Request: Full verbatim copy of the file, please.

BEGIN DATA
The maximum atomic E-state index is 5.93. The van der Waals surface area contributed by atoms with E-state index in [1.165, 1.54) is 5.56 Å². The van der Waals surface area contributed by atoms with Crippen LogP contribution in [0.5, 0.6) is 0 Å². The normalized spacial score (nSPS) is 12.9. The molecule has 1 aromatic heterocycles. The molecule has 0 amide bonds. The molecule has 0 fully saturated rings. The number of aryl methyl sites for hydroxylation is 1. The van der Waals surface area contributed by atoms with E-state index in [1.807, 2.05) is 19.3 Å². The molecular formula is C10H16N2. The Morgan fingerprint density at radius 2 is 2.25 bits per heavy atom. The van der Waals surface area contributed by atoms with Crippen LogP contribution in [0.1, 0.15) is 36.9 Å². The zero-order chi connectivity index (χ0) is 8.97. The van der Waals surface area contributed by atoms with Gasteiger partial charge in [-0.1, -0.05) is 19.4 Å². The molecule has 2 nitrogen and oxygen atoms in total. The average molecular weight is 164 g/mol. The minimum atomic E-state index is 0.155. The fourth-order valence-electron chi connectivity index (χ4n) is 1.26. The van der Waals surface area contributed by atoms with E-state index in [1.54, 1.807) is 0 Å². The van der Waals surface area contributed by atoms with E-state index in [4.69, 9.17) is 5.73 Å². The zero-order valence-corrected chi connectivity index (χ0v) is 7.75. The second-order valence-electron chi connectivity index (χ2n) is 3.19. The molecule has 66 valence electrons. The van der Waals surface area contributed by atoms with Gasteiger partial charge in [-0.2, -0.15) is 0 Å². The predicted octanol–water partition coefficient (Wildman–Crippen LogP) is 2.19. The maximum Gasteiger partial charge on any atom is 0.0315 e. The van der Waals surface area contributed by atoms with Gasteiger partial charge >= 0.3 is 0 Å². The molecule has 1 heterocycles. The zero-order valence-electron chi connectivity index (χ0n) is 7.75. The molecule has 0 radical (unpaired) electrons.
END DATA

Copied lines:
The maximum atomic E-state index is 5.93. The van der Waals surface area contributed by atoms with E-state index in [1.165, 1.54) is 5.56 Å². The van der Waals surface area contributed by atoms with Crippen LogP contribution in [0.5, 0.6) is 0 Å². The normalized spacial score (nSPS) is 12.9. The molecule has 1 aromatic heterocycles. The molecule has 0 amide bonds. The molecule has 0 fully saturated rings. The number of aryl methyl sites for hydroxylation is 1. The van der Waals surface area contributed by atoms with E-state index in [1.807, 2.05) is 19.3 Å². The molecular formula is C10H16N2. The Morgan fingerprint density at radius 2 is 2.25 bits per heavy atom. The van der Waals surface area contributed by atoms with Crippen LogP contribution in [0.1, 0.15) is 36.9 Å². The zero-order chi connectivity index (χ0) is 8.97. The van der Waals surface area contributed by atoms with Gasteiger partial charge in [-0.1, -0.05) is 19.4 Å². The molecule has 2 nitrogen and oxygen atoms in total. The average molecular weight is 164 g/mol. The minimum atomic E-state index is 0.155. The fourth-order valence-electron chi connectivity index (χ4n) is 1.26. The van der Waals surface area contributed by atoms with E-state index in [1.54, 1.807) is 0 Å². The van der Waals surface area contributed by atoms with E-state index in [4.69, 9.17) is 5.73 Å². The zero-order valence-corrected chi connectivity index (χ0v) is 7.75. The second-order valence-electron chi connectivity index (χ2n) is 3.19. The molecule has 66 valence electrons. The van der Waals surface area contributed by atoms with Gasteiger partial charge in [-0.2, -0.15) is 0 Å². The predicted octanol–water partition coefficient (Wildman–Crippen LogP) is 2.19. The maximum Gasteiger partial charge on any atom is 0.0315 e. The van der Waals surface area contributed by atoms with Gasteiger partial charge >= 0.3 is 0 Å². The molecule has 1 heterocycles. The zero-order valence-electron chi connectivity index (χ0n) is 7.75. The molecule has 0 radical (unpaired) electrons.